Katif Evacuees Take on 'Permissive' Boombamela Alternative Culture Fest

Gush Katif evacuees living in the southern coastal community of Nitzan want this year's Boombamela Festival of music and alternative culture to be canceled, due to what they consider its overly permissive character.

Festival organizers responded they do not intend to compromise the event's "artistic freedom."

"May God save us," says Nitzan resident Meir Yirmi. "I have no words to describe how I feel about this thing. We'll discuss the matter with the Hof Ashkelon regional council. We have to do everything - everything - to prevent this filth and infiltration."

"When we came to live here they told us it was only temporary, but it's gone on for several years. We won't accept this - we'll try to cancel this event. We have to speak out to prevent this abomination," he says.

Rabbi Eldad Sharabi, the community's rabbi and a lecturer at Hemdat Hadarom teachers' college, adds, "During Passover we have to be glad ... The Jewish people needs to maintain the balance between body and soul. We must not remain indifferent to these phenomena, it's against all of our values."

Most of Nitzan's residents wear skullcaps, and say the festival's events run counter to their way of life. "I think this is a problematic event, particularly when it is close to home," says resident Aharon Hazut.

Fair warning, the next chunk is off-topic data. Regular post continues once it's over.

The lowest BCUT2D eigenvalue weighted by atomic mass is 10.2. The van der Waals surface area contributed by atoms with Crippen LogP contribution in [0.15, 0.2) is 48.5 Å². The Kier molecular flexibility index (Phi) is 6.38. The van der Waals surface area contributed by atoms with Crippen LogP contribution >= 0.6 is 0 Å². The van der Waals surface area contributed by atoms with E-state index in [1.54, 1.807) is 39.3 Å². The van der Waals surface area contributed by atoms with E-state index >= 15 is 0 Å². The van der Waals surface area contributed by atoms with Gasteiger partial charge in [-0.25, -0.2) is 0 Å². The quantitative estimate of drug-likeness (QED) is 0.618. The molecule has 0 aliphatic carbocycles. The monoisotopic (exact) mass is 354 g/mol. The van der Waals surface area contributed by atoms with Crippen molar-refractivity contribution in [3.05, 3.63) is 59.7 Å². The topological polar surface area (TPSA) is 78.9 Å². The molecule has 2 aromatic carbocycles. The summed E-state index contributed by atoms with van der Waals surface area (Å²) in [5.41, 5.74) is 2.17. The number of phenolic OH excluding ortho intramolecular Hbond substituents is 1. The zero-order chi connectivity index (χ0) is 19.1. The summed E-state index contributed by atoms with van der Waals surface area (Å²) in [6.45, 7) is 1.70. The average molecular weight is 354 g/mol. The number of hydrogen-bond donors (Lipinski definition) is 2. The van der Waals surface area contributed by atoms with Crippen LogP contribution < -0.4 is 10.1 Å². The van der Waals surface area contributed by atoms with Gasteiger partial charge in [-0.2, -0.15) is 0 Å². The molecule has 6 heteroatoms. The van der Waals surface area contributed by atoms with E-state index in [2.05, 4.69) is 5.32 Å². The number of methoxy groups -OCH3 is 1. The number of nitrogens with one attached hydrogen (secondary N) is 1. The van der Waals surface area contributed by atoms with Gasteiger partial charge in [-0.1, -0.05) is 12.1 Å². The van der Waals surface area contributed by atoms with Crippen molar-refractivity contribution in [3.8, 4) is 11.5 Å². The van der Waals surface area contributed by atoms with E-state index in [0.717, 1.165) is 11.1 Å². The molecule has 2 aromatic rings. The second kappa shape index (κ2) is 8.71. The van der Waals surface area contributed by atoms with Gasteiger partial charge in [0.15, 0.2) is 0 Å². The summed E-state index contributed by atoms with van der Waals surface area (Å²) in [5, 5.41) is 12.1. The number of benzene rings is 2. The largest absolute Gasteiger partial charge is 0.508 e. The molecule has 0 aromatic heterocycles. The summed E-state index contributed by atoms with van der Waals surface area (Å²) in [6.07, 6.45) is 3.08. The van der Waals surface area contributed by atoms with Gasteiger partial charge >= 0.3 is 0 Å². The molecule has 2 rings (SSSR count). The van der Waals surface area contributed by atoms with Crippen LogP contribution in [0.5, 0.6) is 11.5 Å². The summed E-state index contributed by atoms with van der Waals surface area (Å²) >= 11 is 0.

"I really hope the municipality tries to cancel these events and to conform to the population living here. I won't let my kids go there. This is clearly a temptation to our children and young people, and it would be better if it weren't held at all."

Rabbi Yigal Kaminsky said nudist activity taking place at the festival reminds him of "beasts," and that "the permissiveness there can lead to many family problems. We need different values. I see this as anarchy - what are we, animals who go around without clothes? If we want a healthy generation and a healthy nation, we must put a stop to this filth. But as much as this bothers me, we have no control over it. This event aggravates and infuriates us."

Festival organizers say this year's happening will allow participants to determine the events on offer, and that organizers will not interfere in its "artistic freedom."

"The festival has been held for 11 years straight. This year we decided participants would set the festival's content virtually, without our involvement. We will serve as a platform for creativity," says Boombamela director Guy Peleg.

"Boombamela remains committed to pluralism and freedom of expression, and to that end we already have songs from [ultra-Orthodox songwriter Shlomo] Carlebach, a Chabad synagogue, a Hare Krishna facility and a nudist beach," he says. "Any agenda that does not include racism and violence is acceptable to us."